"5 COOL THINGS" - weekly emails

5 Cool Things  😎
5 Cool Things:
08/06/21
Hi, this is Greg Powell. I hope you'll enjoy one or more of these interesting topics from the world of business and beyond. Dan Powell, my son and collaborator, has researched the articles and written the summaries, so this is not a boilerplate message. We'd like to give you a weekly break to learn about something cool or, better yet, 5 Cool Things.



It's so Hot in Dubai that the Government is Artificially Creating Rainstorms (CBS News)

Desperate weather calls for desperate measures, and one of the world's most innovative cities is finding new ways to deal with temperatures that regularly top 110 degrees Fahrenheit. Using a fleet of drones flying high in the clouds, scientists in the United Arab Emirates send electric pulses across the sky to form giant raindrops which fall to the ground as rain. In the UAE, where smaller raindrops often evaporate before hitting the ground, it's hoped that larger raindrops will help to replenish local water tables that have been falling for decades. The UAE scientists believe that such pioneering technology might someday help other countries fight droughts and keep cool in sweltering temperatures. Mansoor Abulhoul, UAE ambassador to the UK, said, "It's moving to think that the rainfall technology I saw today, which is still being developed, may someday support countries in water-scarce environments like the UAE." Read more...

How Giraffes Deal With Sky-High Blood Pressure (BBC)

Giraffes aren't just an amusingly lanky species, they're also a medical marvel. In order to pump blood through their long necks, these animals possess an incredibly high blood pressure, but also the means to effectively survive despite the great strain put on their bodies. In an effort to glean solutions for human hypertension problems, scientists have studied giraffes and determined that a number of adaptations have essentially "solved" the problem of high blood pressure. Giraffes have developed the ability to avoid the stiffening of blood vessels, alter heart rhythm, and force blood back upward through their legs. Yet there was one more question for researchers: how do giraffes avoid fainting when lifting their heads after drinking from a stream? As it turns out, the creatures are able to pool extra blood in their necks, reducing pressure temporarily before spiking extra blood back to their brains upon raising their heads. Read more...

The Strange Saga of Kowloon Walled City (Atlas Obscura)

Even more jam-packed than the favelas of Rio de Janerio, the Kowloon Walled City, which stood in Kowloon City near Hong Kong, was at one time the most densely populated city in the world. Despite repeated attempts by British and Chinese authorities, the city resisted all attempts at administrative control and became something of an independent slum where unlicensed doctors, sex workers, and gambling houses operated outside of national laws. "There was no law to speak of. This was an anarchist society, self-regulating and self-determining. It was a colony within a colony, a city within a city, a tiny block of territory at once contested and neglected." The city survived, incredibly, far into the 20th century, before being condemned and demolished by the Chinese government in the early 1990s. Today, it's  a real-world model for the kind of "megastructures" envisioned by futurists; a modular, self-contained structure in which thousands or millions could live and work. Read more...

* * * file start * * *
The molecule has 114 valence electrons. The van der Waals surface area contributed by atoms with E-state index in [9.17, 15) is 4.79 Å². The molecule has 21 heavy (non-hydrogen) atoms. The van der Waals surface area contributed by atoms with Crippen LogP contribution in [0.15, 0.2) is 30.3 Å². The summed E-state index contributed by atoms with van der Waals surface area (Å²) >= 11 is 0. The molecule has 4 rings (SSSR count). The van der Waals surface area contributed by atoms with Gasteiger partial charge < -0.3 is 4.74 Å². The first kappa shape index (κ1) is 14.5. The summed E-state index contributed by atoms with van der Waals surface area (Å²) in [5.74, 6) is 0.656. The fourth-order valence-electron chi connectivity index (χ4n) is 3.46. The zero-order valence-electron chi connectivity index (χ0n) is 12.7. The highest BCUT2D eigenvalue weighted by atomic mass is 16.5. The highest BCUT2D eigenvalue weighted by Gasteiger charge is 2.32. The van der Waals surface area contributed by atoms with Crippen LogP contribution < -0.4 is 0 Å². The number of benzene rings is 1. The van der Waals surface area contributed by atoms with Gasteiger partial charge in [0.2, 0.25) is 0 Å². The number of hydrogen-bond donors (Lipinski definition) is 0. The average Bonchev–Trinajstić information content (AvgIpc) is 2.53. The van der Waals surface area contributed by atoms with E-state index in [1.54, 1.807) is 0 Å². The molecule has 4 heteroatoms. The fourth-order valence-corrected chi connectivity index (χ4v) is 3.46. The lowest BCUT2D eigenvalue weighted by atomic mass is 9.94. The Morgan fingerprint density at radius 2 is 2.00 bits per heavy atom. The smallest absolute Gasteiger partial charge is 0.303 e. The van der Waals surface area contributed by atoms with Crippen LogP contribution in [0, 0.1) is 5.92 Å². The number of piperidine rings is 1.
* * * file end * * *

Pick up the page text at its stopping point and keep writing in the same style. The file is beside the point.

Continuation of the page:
What Happened to the Movie Intermission? (Medium)

Movies are getting longer -- the average movie today is 23 minutes longer than it was just 20 years ago. Why, then, is it so rare to have an intermission halfway through the film, as was once commonplace? There was a time when intermissions were necessary for projectionists to change reels of film , which gave the audience time to stretch their legs and re-visit the concession stand. In recent years, however, the mid-picture break has fallen out of favor as increasingly packed schedules demand greater efficiency. Could intermissions make a comeback? There are a number of good reasons to revive this golden-age feature, especially in the modern era where there are texts to be answered and social media feeds to scroll. Read more...


Moon Lacked a Magnetic Field for Nearly All Its History (The Conversation)

In astronomy, the discovery of a magnetic field can be a big deal. Magnetic fields protect celestial objects from solar winds, which can blast away an atmosphere and wreak havoc on any life that may be present on the surface. While the Moon appears to be too small to generate a sizeable magnetic field, analysis of rocks returned by the Apollo astronauts indicated a strong magnetic presence. For decades, scientists have struggled to explain this discrepancy, with some questioning the original findings themselves. Now, however, a tiny shard of lunar glass, some two million years old, seems to offer a solution to this long-standing conundrum. It shows clear evidence that meteorites impacting the Moon's surface can create their own magnetic signatures. There are many implications of this research, but one of the most important may be the increased likelihood of elements like helium-3 on the Moon's surface. Read more...
 

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See you next week!
            - Greg
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